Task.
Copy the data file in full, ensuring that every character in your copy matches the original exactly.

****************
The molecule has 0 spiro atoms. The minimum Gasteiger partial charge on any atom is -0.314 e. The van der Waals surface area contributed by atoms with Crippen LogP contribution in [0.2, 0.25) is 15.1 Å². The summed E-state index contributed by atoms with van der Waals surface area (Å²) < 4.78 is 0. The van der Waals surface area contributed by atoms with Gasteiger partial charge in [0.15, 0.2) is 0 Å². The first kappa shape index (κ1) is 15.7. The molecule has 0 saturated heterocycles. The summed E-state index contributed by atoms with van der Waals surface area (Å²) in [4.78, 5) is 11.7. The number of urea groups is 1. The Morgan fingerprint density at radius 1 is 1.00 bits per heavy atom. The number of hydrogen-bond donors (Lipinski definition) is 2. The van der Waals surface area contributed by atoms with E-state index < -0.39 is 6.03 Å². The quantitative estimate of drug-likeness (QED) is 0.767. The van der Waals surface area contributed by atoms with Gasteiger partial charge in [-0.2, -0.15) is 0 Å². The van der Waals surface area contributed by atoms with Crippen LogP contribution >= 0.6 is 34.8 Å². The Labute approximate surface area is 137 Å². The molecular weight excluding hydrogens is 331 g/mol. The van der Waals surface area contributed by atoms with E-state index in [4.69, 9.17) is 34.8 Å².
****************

The molecule has 0 spiro atoms. The minimum Gasteiger partial charge on any atom is -0.314 e. The van der Waals surface area contributed by atoms with Crippen LogP contribution in [0.2, 0.25) is 15.1 Å². The summed E-state index contributed by atoms with van der Waals surface area (Å²) < 4.78 is 0. The van der Waals surface area contributed by atoms with Gasteiger partial charge in [0.15, 0.2) is 0 Å². The first kappa shape index (κ1) is 15.7. The molecule has 0 saturated heterocycles. The summed E-state index contributed by atoms with van der Waals surface area (Å²) in [4.78, 5) is 11.7. The number of urea groups is 1. The Morgan fingerprint density at radius 1 is 1.00 bits per heavy atom. The number of hydrogen-bond donors (Lipinski definition) is 2. The van der Waals surface area contributed by atoms with E-state index < -0.39 is 6.03 Å². The quantitative estimate of drug-likeness (QED) is 0.767. The van der Waals surface area contributed by atoms with Gasteiger partial charge in [-0.2, -0.15) is 0 Å². The van der Waals surface area contributed by atoms with Crippen LogP contribution >= 0.6 is 34.8 Å². The Labute approximate surface area is 137 Å². The molecular weight excluding hydrogens is 331 g/mol. The van der Waals surface area contributed by atoms with E-state index in [4.69, 9.17) is 34.8 Å².